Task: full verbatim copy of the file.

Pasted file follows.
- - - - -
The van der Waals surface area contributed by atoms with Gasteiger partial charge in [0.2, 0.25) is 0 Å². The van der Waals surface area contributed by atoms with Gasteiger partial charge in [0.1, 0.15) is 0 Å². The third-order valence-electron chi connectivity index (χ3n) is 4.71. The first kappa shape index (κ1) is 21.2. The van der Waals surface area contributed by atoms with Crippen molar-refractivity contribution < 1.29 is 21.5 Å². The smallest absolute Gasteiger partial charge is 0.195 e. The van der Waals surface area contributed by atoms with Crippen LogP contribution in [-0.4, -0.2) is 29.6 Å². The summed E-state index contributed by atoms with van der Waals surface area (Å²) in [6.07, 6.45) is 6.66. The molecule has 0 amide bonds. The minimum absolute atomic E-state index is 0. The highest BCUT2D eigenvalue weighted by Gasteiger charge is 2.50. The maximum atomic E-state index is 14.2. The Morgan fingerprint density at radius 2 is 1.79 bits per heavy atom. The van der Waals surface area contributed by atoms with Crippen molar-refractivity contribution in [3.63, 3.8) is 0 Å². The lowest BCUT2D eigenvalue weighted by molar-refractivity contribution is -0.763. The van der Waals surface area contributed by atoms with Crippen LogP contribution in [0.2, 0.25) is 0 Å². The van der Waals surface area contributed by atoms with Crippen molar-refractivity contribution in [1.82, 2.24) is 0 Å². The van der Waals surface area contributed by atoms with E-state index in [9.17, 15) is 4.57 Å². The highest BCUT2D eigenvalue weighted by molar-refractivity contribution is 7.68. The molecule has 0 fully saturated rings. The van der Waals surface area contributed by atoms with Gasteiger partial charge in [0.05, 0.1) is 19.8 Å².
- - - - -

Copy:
The van der Waals surface area contributed by atoms with Gasteiger partial charge in [0.2, 0.25) is 0 Å². The van der Waals surface area contributed by atoms with Gasteiger partial charge in [0.1, 0.15) is 0 Å². The third-order valence-electron chi connectivity index (χ3n) is 4.71. The first kappa shape index (κ1) is 21.2. The van der Waals surface area contributed by atoms with Crippen molar-refractivity contribution < 1.29 is 21.5 Å². The smallest absolute Gasteiger partial charge is 0.195 e. The van der Waals surface area contributed by atoms with Crippen LogP contribution in [-0.4, -0.2) is 29.6 Å². The summed E-state index contributed by atoms with van der Waals surface area (Å²) in [6.07, 6.45) is 6.66. The molecule has 0 amide bonds. The minimum absolute atomic E-state index is 0. The highest BCUT2D eigenvalue weighted by Gasteiger charge is 2.50. The maximum atomic E-state index is 14.2. The Morgan fingerprint density at radius 2 is 1.79 bits per heavy atom. The van der Waals surface area contributed by atoms with Crippen molar-refractivity contribution in [3.63, 3.8) is 0 Å². The lowest BCUT2D eigenvalue weighted by molar-refractivity contribution is -0.763. The van der Waals surface area contributed by atoms with Crippen LogP contribution in [0.2, 0.25) is 0 Å². The van der Waals surface area contributed by atoms with Crippen molar-refractivity contribution in [1.82, 2.24) is 0 Å². The van der Waals surface area contributed by atoms with E-state index in [9.17, 15) is 4.57 Å². The highest BCUT2D eigenvalue weighted by molar-refractivity contribution is 7.68. The molecule has 0 fully saturated rings. The van der Waals surface area contributed by atoms with Gasteiger partial charge in [0.05, 0.1) is 19.8 Å².